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100s more cases of cancer in neighborhoods where these plants are, big differences in both

Sterigenics and BD have been in the news lately. But there are big differences in the two companies.

ATLANTA — For weeks, neighbors of the Sterigenics plant near Smyrna and the BD plant in Covington - two plants that emit the same cancer-causing toxin - have expressed their concerns.

While the two companies are similar, there are some major differences between the two plants.

Let's look first at the emissions.

Up until 2016, Sterigenics pumped four times as much ethylene oxide (EtO) into the air than BD: 3,574 pounds in 2015 versus 771 pounds for BD.

ORIGINAL STORY: Cancer-causing chemical in 2 Georgia communities leads to more cases of cancer, experts say

But in late 2015, Sterigenics added voluntary emissions controls which dramatically cut down the amount. From 2016-2018, Sterigenics reported an average of 225 pounds of emissions each year.

Meanwhile, the BD plant in Covington released 656 pounds last year and 657 pounds the year before.

BD, however, says the technology Sterigenics uses to limit emissions, has been used at the Covington plant for more than 20 years.


BD admits plants in Covington, Madison have experienced ethylene oxide leaks
Gov. Kemp says state investigating July evacuation at Sterigenics

The companies also use different technology. Officials from BD say the Covington plant uses thermal oxidizers as its primary source to control EtO emissions. The company says it destroys 99.95 percent of its EtO emissions through the technology, which has been used at the plant since 1997.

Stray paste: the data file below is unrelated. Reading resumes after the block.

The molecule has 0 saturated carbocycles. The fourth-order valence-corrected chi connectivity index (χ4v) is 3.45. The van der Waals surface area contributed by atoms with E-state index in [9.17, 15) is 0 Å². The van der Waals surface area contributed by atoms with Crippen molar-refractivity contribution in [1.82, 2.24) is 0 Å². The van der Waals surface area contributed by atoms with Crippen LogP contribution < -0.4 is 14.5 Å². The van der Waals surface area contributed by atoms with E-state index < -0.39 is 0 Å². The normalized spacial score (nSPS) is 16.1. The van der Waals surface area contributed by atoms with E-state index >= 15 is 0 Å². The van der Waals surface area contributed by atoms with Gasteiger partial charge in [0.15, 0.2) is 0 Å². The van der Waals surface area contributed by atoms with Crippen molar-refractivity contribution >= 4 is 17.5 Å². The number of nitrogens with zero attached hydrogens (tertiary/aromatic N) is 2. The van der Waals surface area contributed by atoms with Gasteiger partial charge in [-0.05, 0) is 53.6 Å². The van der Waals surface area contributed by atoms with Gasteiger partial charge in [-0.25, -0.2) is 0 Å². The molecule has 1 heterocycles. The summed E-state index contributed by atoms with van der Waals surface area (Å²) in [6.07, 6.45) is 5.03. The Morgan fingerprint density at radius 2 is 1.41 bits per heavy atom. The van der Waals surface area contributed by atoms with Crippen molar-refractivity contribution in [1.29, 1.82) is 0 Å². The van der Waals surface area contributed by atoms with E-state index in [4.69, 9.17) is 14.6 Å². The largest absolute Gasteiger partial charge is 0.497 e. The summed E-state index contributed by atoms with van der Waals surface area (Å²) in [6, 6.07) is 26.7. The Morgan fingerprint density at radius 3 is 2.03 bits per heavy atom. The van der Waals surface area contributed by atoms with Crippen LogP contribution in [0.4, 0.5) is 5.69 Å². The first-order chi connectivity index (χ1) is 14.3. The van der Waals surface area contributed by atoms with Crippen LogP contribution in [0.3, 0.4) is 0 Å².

Sterigenics, meanwhile, uses liquid scrubbers followed by absorbent beds. Currently, plans filed with the state include adding a second scrubbing cycle. Sterigenics says their methods kill 99.9 percent of EtO emissions.

RELATED: Sterigenics plant agrees to 'scrub' air

Both companies have vowed to make improvements to their emissions.

But Sterigenics is the only one so far with a specific plan in place. The company has filed plans with the state Environmental Protection Devision to begin construction soon to reduce emissions from about .02 micrograms per cubic meter to around .0005 micrograms per cubic meter.

BD has pledged to spend $8 million for improvements. The company plans to begin conducting updated stack tests to confirm the efficiency of their current operations.

If any improvements are needed, the company tells the state they will file permit applications with the EPD.


Chicago anchor files lawsuit against Sterigenics over blood disorder

'Trust is totally broken': Smyrna residents meet with plant accused of releasing cancer-causing toxin

EPA testing shows ethylene oxide levels meeting or exceeding risk thresholds miles from plants

Lawmakers: Residents in Fulton County should also be concerned about cancer-causing chemicals

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